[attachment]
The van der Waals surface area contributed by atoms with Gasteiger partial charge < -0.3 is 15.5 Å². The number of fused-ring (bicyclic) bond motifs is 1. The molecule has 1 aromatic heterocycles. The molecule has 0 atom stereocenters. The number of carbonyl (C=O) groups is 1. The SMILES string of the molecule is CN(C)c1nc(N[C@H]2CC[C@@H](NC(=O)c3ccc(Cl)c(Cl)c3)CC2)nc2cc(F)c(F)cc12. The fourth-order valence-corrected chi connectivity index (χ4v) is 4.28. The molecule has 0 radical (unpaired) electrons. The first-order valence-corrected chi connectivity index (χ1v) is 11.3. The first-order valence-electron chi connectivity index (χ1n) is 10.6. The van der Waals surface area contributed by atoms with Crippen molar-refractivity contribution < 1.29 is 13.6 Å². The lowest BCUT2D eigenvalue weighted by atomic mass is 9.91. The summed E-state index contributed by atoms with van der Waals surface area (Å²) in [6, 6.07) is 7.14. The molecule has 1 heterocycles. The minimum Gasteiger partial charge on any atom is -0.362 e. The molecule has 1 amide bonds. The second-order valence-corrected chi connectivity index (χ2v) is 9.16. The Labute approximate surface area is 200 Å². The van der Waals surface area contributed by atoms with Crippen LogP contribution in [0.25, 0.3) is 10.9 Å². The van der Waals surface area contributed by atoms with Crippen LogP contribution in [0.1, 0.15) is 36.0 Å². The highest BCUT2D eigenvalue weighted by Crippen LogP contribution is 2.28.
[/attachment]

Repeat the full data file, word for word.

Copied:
The van der Waals surface area contributed by atoms with Gasteiger partial charge < -0.3 is 15.5 Å². The number of fused-ring (bicyclic) bond motifs is 1. The molecule has 1 aromatic heterocycles. The molecule has 0 atom stereocenters. The number of carbonyl (C=O) groups is 1. The SMILES string of the molecule is CN(C)c1nc(N[C@H]2CC[C@@H](NC(=O)c3ccc(Cl)c(Cl)c3)CC2)nc2cc(F)c(F)cc12. The fourth-order valence-corrected chi connectivity index (χ4v) is 4.28. The molecule has 0 radical (unpaired) electrons. The first-order valence-corrected chi connectivity index (χ1v) is 11.3. The first-order valence-electron chi connectivity index (χ1n) is 10.6. The van der Waals surface area contributed by atoms with Crippen molar-refractivity contribution < 1.29 is 13.6 Å². The lowest BCUT2D eigenvalue weighted by atomic mass is 9.91. The summed E-state index contributed by atoms with van der Waals surface area (Å²) in [6, 6.07) is 7.14. The molecule has 1 heterocycles. The minimum Gasteiger partial charge on any atom is -0.362 e. The molecule has 1 amide bonds. The second-order valence-corrected chi connectivity index (χ2v) is 9.16. The Labute approximate surface area is 200 Å². The van der Waals surface area contributed by atoms with Crippen LogP contribution in [0.25, 0.3) is 10.9 Å². The van der Waals surface area contributed by atoms with Crippen LogP contribution in [0.1, 0.15) is 36.0 Å². The highest BCUT2D eigenvalue weighted by Crippen LogP contribution is 2.28.